Today we’re going to talk about water. Clean, living water. We all need it, and without it all of us would die within a few days. In fact, it’s so important that your body actually has a drought management system in place to ensure our survival. A mere 2% drop in our body's water supply can trigger dizziness, lack of focus, and bad jokes. As that percentage increases so do your chances of greater health risks due to severe dehydration.
Just as a car cannot run without gas and oil, the body cannot work without water. It serves as a lubricant in digestion, regulates body temperature, and flushes harmful toxins from the body. Water is also essential to the food we eat. All one has to do is fly over the American Great Plains and look down on the brown and green patchwork, and you’ll see where there is water, there is life.
In the bible alone, the word water appears 770 times; it’s rich with symbolic imagery. With it God created, purged, and blessed the Earth. It’s been used as both a curse and a favor. And to not only harm the enemy but to help as well. It’s been prayed for, wept over, and used as a weapon; and it has caused as much fear as it has relief.
In the waters of the Jordan River, the humanity of Jesus is baptized. And just the same, when he quieted a chaotic storm, walked on water, or turned water into wine, his divinity was made known. Today, we sit with Jesus by an ancient well, as he uses an earthly situation to make a spiritual point: Where there is living water, there is everlasting life.
I’ve spent the better part of this week spiritually dry and thirsting for something more than what the world was offering me.
Has that ever happened to you? Maybe right now you are sitting there feeling completely dehydrated and depleted of joy or inspiration? I get it. I’ve been going through it all week.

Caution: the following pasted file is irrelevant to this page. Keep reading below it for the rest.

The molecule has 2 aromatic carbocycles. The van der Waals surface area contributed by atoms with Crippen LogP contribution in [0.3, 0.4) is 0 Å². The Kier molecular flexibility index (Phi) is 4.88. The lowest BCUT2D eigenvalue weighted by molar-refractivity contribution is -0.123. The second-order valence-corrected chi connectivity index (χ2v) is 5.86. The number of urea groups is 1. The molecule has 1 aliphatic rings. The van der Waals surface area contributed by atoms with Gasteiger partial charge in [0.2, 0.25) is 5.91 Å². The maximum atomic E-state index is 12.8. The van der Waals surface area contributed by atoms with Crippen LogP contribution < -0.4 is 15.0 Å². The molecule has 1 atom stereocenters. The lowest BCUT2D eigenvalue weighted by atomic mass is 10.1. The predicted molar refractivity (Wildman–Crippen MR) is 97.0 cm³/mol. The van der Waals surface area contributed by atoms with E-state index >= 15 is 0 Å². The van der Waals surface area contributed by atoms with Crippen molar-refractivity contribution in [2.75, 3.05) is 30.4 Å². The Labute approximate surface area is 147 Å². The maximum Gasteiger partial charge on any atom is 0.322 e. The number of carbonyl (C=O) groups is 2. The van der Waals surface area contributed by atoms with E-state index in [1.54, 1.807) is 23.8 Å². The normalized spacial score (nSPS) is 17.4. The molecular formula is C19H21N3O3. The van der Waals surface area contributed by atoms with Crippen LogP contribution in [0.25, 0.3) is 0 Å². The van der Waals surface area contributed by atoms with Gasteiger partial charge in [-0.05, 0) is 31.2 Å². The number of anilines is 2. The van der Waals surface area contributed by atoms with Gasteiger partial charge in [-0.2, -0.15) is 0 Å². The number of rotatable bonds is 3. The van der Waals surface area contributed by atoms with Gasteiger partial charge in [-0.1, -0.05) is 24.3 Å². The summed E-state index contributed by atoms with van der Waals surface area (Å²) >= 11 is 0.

It’s in dry times like this that God calls you to sit at the well, drop your empty bucket into the deep unknown, and draw from the living waters to find your refreshment: a renewed and everlasting life.
As a well gives water to our bodies, God gives life to our souls.
Like the diverse symbolism of water, this one passage in John’s gospel is loaded with all sorts of good inspiration. Which is why I abandoned the lectionary this week to draw from this particular well. In the bible study this week, I invite you to put yourself in the story. You are the one who comes to the well. You are the one Jesus starts a conversation with. You are holding the bucket. And so you are the one who can help Jesus quench his thirst.
Plot Twist: The thirsty stranger is not the Samaritan woman. It’s Jesus.
Although Jesus was Divine, he was also human. He got tired like us. Hungry like us. And yes, he even got thirsty like us. I never thought of Jesus like me. And I certainly never thought he’d come to me to find refreshment. It’s supposed to be the other way around, right?
Sip on that for a moment. God thirsts for us; so much so that he came to be with us; to meet us at the well and to teach us about life, how to drink it in and share it with others. This sheds new light on Jesus and the Beatitude, “How blessed are those who hunger and thirst for righteousness sake, for they will be filled.” God is blessed when we are filled, vise-versa. Living water flows both ways.